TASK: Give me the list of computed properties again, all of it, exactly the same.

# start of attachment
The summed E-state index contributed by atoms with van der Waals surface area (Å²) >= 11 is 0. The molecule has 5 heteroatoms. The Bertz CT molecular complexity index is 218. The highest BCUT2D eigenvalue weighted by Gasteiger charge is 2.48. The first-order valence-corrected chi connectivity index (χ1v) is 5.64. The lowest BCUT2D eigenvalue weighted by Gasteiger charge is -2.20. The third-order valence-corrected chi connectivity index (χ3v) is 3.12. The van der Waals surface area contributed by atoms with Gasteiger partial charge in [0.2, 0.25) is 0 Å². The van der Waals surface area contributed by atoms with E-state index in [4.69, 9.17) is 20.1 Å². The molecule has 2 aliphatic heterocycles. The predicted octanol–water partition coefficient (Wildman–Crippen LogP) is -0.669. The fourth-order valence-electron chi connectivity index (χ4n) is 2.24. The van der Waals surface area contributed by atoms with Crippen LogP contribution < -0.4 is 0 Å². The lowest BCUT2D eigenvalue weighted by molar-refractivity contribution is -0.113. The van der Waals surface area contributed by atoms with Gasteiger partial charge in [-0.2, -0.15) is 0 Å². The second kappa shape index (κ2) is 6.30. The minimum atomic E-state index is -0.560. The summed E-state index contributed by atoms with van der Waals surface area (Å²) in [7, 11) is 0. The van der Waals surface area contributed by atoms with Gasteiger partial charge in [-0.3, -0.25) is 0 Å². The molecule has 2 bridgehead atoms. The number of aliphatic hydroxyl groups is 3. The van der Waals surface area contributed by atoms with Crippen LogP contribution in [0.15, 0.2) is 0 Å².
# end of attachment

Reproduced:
The summed E-state index contributed by atoms with van der Waals surface area (Å²) >= 11 is 0. The molecule has 5 heteroatoms. The Bertz CT molecular complexity index is 218. The highest BCUT2D eigenvalue weighted by Gasteiger charge is 2.48. The first-order valence-corrected chi connectivity index (χ1v) is 5.64. The lowest BCUT2D eigenvalue weighted by Gasteiger charge is -2.20. The third-order valence-corrected chi connectivity index (χ3v) is 3.12. The van der Waals surface area contributed by atoms with Gasteiger partial charge in [0.2, 0.25) is 0 Å². The van der Waals surface area contributed by atoms with E-state index in [4.69, 9.17) is 20.1 Å². The molecule has 2 aliphatic heterocycles. The predicted octanol–water partition coefficient (Wildman–Crippen LogP) is -0.669. The fourth-order valence-electron chi connectivity index (χ4n) is 2.24. The van der Waals surface area contributed by atoms with Crippen LogP contribution < -0.4 is 0 Å². The lowest BCUT2D eigenvalue weighted by molar-refractivity contribution is -0.113. The van der Waals surface area contributed by atoms with Gasteiger partial charge in [-0.2, -0.15) is 0 Å². The second kappa shape index (κ2) is 6.30. The minimum atomic E-state index is -0.560. The summed E-state index contributed by atoms with van der Waals surface area (Å²) in [7, 11) is 0. The van der Waals surface area contributed by atoms with Gasteiger partial charge in [-0.3, -0.25) is 0 Å². The molecule has 2 bridgehead atoms. The number of aliphatic hydroxyl groups is 3. The van der Waals surface area contributed by atoms with Crippen LogP contribution in [0.15, 0.2) is 0 Å².